Statewide Union Coalition Seeks To Reduce Costs at Sutter Health, Other Hospitals
A statewide coalition of labor unions on Tuesday announced a new campaign to address rising hospital costs, specifically targeting alleged "exceptionally high prices" at Sutter Health, the Sacramento Bee reports (Rapaport, Sacramento Bee, 4/20). The California Health Care Coalition includes the California Teachers Association, the Service Employees International Union and the California School Employees Association.
The coalition said Sutter uses its "increasingly dominant position" in the state to "inflate prices without providing higher-quality services than other hospitals" in California, the Contra Costa Times reports (Silber, Contra Costa Times, 4/20).
Sutter, which owns 31 hospitals in Northern California, came under fire last year when CalPERS dropped coverage at 13 of its facilities because of allegedly inflated prices.
Sally Covington, director of the coalition and of the California Works Foundation, said, "High health costs do not necessarily mean high-quality medical care. Quality is inconsistent in hospital facilities across the state. Like CalPERS, we believe purchasers of health insurance must work together to hold hospitals accountable for the quality and cost of care" (Sacramento Bee, 4/20).
She added, "There is extreme disjunction between the quality and prices provided by Sutter. This is a particularly bad bargain for employees and their families" (Contra Costa Times, 4/20).
A report released on Tuesday by the coalition found that Sutter prices were as much as 60% to 80% higher than competitors in local markets (Sacramento Bee, 4/20).
The report "specifically singles out" Alta Bates Summit Medical Center in Berkeley for high prices and uneven quality, according to the Times.
An analysis of Blue Cross of California data from coalition members found that Alta Bates charged nearly 200% more than a facility in the same or nearby ZIP code. A separate analysis of state hospital discharges found that Alta Bates charged more for the 10 most common and 10 most costly procedures than other hospitals. However, Alta Bates had 8% fewer complications than the other hospitals.
The coalition's report also criticized Alta Bates for receiving preliminary denial of accreditation by the Joint Commission on Accreditation of Healthcare Organizations in February. According to a hospital spokesperson, that decision was largely the result of paperwork problems resulting from a 1999 merger. She added that the hospital already has addressed four of the six problems cited in the report and expects to receive clearance on the remaining two next month.
Covington said the coalition's goal is to apply enough pressure that its efforts -- combined with CalPERS' action -- will force Sutter and other hospitals with high prices to reduce costs and improve quality of care.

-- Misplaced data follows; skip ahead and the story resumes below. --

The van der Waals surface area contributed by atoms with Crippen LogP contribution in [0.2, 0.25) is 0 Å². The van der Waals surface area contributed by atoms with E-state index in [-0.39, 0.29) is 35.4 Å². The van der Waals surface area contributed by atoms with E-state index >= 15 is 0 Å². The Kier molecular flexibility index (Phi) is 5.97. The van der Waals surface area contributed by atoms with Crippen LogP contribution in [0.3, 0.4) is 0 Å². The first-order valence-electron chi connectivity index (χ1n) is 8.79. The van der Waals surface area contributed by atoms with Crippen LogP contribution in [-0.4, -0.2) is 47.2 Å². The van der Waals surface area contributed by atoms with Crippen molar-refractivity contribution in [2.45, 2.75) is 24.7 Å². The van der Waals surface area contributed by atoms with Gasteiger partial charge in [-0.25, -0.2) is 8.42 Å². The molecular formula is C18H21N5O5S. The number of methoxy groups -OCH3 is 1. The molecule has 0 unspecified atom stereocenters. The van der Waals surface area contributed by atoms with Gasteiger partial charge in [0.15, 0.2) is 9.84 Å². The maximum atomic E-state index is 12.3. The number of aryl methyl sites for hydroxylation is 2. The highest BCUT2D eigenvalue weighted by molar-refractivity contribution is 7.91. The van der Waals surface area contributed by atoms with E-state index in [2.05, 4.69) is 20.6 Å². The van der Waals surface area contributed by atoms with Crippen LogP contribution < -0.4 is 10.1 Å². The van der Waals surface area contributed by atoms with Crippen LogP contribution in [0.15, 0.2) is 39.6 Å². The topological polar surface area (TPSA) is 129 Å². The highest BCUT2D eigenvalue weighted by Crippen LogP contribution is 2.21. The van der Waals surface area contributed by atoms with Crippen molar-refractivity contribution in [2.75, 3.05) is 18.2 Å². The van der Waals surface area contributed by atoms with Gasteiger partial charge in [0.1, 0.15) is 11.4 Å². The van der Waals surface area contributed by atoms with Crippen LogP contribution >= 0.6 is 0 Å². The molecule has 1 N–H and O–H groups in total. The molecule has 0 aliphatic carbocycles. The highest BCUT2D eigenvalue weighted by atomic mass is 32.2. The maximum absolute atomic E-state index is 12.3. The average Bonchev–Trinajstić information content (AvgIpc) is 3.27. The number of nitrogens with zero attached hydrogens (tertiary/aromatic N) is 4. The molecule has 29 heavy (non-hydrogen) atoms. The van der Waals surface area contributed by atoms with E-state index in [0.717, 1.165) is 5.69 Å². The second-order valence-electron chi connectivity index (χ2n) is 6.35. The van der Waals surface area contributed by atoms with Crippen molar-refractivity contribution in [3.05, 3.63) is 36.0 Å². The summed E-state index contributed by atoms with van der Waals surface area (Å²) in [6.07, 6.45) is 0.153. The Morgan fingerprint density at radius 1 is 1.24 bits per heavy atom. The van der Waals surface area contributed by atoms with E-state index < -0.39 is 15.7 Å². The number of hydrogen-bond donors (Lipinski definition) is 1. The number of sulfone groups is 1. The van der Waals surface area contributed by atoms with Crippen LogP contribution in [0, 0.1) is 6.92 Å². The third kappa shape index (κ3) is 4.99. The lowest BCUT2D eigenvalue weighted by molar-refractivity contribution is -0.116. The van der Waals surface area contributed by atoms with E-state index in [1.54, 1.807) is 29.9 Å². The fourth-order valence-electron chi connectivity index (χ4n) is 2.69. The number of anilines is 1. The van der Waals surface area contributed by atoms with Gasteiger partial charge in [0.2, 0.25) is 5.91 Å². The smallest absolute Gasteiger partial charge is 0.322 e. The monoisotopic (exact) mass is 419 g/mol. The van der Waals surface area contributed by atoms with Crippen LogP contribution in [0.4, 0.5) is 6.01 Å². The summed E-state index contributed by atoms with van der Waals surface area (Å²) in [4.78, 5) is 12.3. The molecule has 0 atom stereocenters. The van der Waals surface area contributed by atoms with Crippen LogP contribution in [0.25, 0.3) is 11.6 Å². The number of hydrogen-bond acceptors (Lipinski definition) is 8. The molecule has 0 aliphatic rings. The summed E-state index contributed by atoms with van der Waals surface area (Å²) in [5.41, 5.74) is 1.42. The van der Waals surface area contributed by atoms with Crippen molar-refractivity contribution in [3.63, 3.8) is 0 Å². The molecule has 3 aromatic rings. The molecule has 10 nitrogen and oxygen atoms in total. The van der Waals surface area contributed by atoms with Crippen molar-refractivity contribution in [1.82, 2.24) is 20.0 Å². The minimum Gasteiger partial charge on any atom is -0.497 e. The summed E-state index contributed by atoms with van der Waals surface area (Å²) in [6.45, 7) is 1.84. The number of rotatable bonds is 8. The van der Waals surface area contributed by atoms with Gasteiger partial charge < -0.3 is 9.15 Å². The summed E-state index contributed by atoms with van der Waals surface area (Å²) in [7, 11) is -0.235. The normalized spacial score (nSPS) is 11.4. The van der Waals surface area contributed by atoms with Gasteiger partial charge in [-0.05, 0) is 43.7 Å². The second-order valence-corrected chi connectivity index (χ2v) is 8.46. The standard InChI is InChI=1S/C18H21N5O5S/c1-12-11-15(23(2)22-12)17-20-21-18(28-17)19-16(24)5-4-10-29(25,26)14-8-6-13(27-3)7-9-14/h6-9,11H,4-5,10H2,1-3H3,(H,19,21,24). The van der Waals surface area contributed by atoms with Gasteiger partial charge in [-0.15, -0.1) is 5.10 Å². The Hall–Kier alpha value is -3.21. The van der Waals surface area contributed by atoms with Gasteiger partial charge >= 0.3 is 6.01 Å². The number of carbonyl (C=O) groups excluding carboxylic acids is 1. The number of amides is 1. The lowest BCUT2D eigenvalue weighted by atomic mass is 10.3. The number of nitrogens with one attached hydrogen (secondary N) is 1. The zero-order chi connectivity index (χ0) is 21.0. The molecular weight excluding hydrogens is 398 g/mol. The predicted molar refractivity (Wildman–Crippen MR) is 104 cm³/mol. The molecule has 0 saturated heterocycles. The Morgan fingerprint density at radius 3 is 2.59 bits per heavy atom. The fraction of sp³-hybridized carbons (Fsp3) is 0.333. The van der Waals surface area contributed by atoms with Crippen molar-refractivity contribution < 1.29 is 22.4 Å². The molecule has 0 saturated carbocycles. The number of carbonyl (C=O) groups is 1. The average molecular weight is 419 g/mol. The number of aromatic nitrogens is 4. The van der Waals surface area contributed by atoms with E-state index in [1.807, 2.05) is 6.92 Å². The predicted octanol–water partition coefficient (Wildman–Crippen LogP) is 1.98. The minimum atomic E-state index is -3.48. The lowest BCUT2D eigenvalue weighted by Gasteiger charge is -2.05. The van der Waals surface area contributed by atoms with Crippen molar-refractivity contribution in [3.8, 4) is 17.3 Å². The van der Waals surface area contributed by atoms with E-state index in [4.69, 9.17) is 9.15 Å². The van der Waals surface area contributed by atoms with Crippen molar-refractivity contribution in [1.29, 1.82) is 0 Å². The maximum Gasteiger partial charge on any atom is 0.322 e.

CalPERS spokesperson Clark McKinley said the organization and CHCC have no formal partnership.
Covington also said that possibly as early as next year CHCC will ask hospitals for performance data in areas such as mortality, infection and complication rates. Facilities that do not meet the coalition's cost and quality standards could be eliminated from the union and employers' health plan networks (Contra Costa Times, 4/20).
The coalition, whose members purchase health insurance for a total of 750,000 state residents, also hopes to gain more leverage in negotiations over prices between insurers and hospitals. Currently, the coalition has an "agreement in principle" with Blue Cross that would allow CHCC to be involved in negotiations with hospitals.
Blue Cross spokesperson Michael Chee said that the two groups have been in talks, but "there is not definitive agreement of any kind."
Covington said that if the talks with Blue Cross fall through, the coalition might open discussions with Blue Shield of California (Sacramento Bee, 4/20).
Sutter spokesperson Bill Gleeson said, "Sutter Health is committed to providing the highest quality health care at a fair price." He added that the chain is holding hospital rate increases to the single digits while also maintaining generally constant reimbursements rates to insurers and working to make costs more predictable by changing the way it bills insurers (Contra Costa Times, 4/20).
Gleeson called CHCC's report a "factually inaccurate hit piece," adding, "The unions are doing everything they can to force Sutter into labor agreements under the guise of discussing hospital costs." He noted that Sutter has ongoing labor disputes at eight hospitals and has several hospitals that are not unionized.
Covington said the coalition's report is unrelated to Sutter's union disputes (Sacramento Bee, 4/20).